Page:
Exposed promontories along the coast, such as Sachuest Point NWR, were surveyed by USFWS biologists in the winters from 1992-2003. These areas were dominated by seaducks including Common Eider (560 ± 880 annually), Surf Scoter (110 ± 130), Harlequin Ducks (80 ± 16), and Common Goldeneye (90 ± 30). Surveys conducted throughout the year by DEM biologist C. Raithel at Napatree from 1982 to the present provide valuable information on migration phenology and relative abundance of birds in the northwest corner of the Ocean SAMP area.


Coastal ponds, such as Trustom and Ninigret NWR, have been surveyed during winter by USFWS biologists since 1992. The abundance of dabbling ducks (e.g., American Black Duck, Mallard, American Wigeon, Green-winged Teal and Gadwall) and diving ducks (Greater and Lesser Scaup, Canvasback, Ring-necked Duck and Ruddy Duck) in these coastal ponds demonstrate the value of these habitats for wintering waterfowl.


We used five primary survey methods to assess avian use of the Ocean SAMP area: (1) six 1-2 hr land-based seawatches (≤ 3 km from shore) per month at 11 stations along coastal mainland Rhode Island from 23 Jan 2009 to mid-Feb 2010; (2) systematic ship-based line-transect surveys approximately once a month from February to May 2009 on two 4 by 5 nm grids and then approximately four times per month from June 2009 until March 2010 on eight 4 by 5 nm grids; (3) aerial strip-transect surveys (24 transects, 3 km apart) flown from November 2009 to March 2010 at a fixed altitude of 152 m and at a constant speed of 160 km/hr; (4) boat-based line transect surveys in nearshore waters in the NW corner of the Ocean SAMP area conducted during July and August 2009 to assess the distribution and abundance of Roseate Terns; and (5) a study by ornithologists from New Jersey Audubon Society using both a dual horizontial and vertical radar unit on Block Island to monitor the movement ecology of birds from March to mid-December 2009, 24 hrs per day, 7 days per week (see Appendix K).


We conducted 796 1-2 hr land-based seawatches during this 13-month period. We had 465,039 detections of 121 species during land-based seawatches. The most commonly detected species were scoters, eiders, Herring Gulls, and Great Black-backed Gulls (all scientific names are given in Appendix A). From these data, we were able to assess spatial variation the relative abundance of birds and to model the phenology of common waterbirds using the Ocean SAMP study area.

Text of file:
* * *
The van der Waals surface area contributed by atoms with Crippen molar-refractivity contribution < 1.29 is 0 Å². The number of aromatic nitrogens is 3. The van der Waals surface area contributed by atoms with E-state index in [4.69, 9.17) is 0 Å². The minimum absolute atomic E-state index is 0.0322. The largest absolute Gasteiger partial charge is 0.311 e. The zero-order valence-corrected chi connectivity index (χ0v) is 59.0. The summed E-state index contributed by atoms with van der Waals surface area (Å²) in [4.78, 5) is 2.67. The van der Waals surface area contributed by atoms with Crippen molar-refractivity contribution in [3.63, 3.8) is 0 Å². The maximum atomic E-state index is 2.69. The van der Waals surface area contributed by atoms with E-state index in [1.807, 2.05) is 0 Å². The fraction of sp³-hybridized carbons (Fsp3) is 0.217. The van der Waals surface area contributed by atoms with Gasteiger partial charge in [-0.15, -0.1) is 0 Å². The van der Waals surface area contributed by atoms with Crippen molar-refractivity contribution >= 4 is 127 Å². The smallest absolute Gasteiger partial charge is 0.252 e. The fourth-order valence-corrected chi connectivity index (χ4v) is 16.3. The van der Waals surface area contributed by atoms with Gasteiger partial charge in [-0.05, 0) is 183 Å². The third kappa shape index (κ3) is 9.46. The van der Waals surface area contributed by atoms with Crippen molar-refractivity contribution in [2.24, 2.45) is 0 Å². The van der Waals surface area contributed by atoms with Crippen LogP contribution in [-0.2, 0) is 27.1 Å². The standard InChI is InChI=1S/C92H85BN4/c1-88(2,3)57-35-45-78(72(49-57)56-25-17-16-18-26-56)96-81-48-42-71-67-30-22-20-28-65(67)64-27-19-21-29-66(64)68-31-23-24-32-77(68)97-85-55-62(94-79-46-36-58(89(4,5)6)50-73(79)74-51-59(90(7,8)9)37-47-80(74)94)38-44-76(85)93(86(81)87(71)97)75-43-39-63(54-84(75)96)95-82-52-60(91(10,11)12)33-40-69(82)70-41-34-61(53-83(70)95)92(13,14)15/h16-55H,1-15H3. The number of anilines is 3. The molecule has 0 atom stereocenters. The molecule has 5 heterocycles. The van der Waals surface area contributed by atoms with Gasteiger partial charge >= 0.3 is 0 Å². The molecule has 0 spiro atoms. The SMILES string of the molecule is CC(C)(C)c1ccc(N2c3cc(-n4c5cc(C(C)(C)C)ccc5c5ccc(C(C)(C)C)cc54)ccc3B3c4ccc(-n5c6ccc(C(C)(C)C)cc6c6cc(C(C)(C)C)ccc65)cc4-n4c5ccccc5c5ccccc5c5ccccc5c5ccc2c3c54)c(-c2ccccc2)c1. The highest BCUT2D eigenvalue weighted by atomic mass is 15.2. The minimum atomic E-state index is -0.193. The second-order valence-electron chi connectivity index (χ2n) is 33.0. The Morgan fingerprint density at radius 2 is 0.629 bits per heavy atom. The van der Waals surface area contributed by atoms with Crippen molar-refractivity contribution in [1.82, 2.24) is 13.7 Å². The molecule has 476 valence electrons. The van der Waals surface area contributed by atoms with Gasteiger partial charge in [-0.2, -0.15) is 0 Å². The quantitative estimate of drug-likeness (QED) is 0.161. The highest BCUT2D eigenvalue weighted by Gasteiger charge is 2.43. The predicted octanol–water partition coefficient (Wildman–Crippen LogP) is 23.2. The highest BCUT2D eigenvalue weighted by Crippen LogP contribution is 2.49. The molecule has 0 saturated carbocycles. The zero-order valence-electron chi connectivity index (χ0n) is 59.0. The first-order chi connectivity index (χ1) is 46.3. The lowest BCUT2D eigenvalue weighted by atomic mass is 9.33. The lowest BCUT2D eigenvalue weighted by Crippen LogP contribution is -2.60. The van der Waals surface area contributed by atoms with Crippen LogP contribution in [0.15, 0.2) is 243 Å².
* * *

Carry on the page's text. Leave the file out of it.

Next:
We conducted 54 ship-based line transect surveys of 8 grids on 27 days between 10 June 2009 and 13 February 2010. We detected 56 species during these surveys, of which 11 species were relatively common: Herring Gull, Wilson’s Storm-Petrel, Northern Gannet, Great Black-backed Gull, Cory’s Shearwater, Common Loon, Greater Shearwater, Black-legged Kittiwake, Razorbill, Common Murre, and Dovekie. Using program DISTANCE, we estimated the seasonal change in the spatial distribution and density of these common species.


We conducted 10 aerial surveys between 18 November 2009 and 22 February 2010. During aerial surveys, we had 9,414 detections of 17 species or guilds, of which the following were most common: Common Eider, unidentified gulls, Northern Gannet, Herring Gulls, unidentified scoters, Common Loon, and unidentified alcids. We compared these data to the spatial distribution and density estimates for common species from the ship-based line transect surveys and developed bathymetry profiles for select species.


We had 125 Roseate Tern detections during land-based point counts, with most detections at the NW corner of the Ocean SAMP study area. We had 8 Roseate Tern detections on 3 ship-based line transect grids in Block Island Sound, but we did not detected Roseate Terns in Rhode Island Sound or the Inner Continental Shelf during ship-based surveys.